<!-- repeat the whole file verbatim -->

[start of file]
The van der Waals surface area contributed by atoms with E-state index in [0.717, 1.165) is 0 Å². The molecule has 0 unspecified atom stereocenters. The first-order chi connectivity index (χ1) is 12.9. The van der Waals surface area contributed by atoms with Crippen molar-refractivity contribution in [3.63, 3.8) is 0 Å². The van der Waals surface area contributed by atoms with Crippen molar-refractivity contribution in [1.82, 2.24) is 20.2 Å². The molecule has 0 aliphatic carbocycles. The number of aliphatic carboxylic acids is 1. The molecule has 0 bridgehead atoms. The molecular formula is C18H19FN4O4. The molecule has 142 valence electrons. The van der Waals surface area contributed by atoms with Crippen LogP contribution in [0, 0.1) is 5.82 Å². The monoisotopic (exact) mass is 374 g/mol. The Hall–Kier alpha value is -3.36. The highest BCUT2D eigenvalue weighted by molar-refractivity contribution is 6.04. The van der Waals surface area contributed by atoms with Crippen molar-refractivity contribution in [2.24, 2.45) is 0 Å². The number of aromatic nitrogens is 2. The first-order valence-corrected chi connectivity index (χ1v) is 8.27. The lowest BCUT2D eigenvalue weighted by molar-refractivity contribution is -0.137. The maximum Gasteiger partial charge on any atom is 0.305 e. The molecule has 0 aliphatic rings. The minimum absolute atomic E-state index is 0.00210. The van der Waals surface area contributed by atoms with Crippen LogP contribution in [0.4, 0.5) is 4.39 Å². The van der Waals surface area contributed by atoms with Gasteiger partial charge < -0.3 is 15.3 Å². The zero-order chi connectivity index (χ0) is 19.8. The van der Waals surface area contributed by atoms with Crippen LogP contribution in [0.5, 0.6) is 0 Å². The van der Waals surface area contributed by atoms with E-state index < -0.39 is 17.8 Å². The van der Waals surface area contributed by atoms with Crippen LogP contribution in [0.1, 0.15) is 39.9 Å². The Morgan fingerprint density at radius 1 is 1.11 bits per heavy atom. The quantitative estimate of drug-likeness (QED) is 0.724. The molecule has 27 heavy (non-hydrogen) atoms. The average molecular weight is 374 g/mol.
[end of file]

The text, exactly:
The van der Waals surface area contributed by atoms with E-state index in [0.717, 1.165) is 0 Å². The molecule has 0 unspecified atom stereocenters. The first-order chi connectivity index (χ1) is 12.9. The van der Waals surface area contributed by atoms with Crippen molar-refractivity contribution in [3.63, 3.8) is 0 Å². The van der Waals surface area contributed by atoms with Crippen molar-refractivity contribution in [1.82, 2.24) is 20.2 Å². The molecule has 0 aliphatic carbocycles. The number of aliphatic carboxylic acids is 1. The molecule has 0 bridgehead atoms. The molecular formula is C18H19FN4O4. The molecule has 142 valence electrons. The van der Waals surface area contributed by atoms with Crippen LogP contribution in [0, 0.1) is 5.82 Å². The monoisotopic (exact) mass is 374 g/mol. The Hall–Kier alpha value is -3.36. The highest BCUT2D eigenvalue weighted by molar-refractivity contribution is 6.04. The van der Waals surface area contributed by atoms with Crippen molar-refractivity contribution in [2.24, 2.45) is 0 Å². The number of aromatic nitrogens is 2. The first-order valence-corrected chi connectivity index (χ1v) is 8.27. The lowest BCUT2D eigenvalue weighted by molar-refractivity contribution is -0.137. The maximum Gasteiger partial charge on any atom is 0.305 e. The molecule has 0 aliphatic rings. The minimum absolute atomic E-state index is 0.00210. The van der Waals surface area contributed by atoms with Crippen LogP contribution in [0.4, 0.5) is 4.39 Å². The van der Waals surface area contributed by atoms with Gasteiger partial charge < -0.3 is 15.3 Å². The zero-order chi connectivity index (χ0) is 19.8. The van der Waals surface area contributed by atoms with Crippen LogP contribution in [0.5, 0.6) is 0 Å². The van der Waals surface area contributed by atoms with E-state index < -0.39 is 17.8 Å². The van der Waals surface area contributed by atoms with Crippen LogP contribution in [0.1, 0.15) is 39.9 Å². The Morgan fingerprint density at radius 1 is 1.11 bits per heavy atom. The quantitative estimate of drug-likeness (QED) is 0.724. The molecule has 27 heavy (non-hydrogen) atoms. The average molecular weight is 374 g/mol.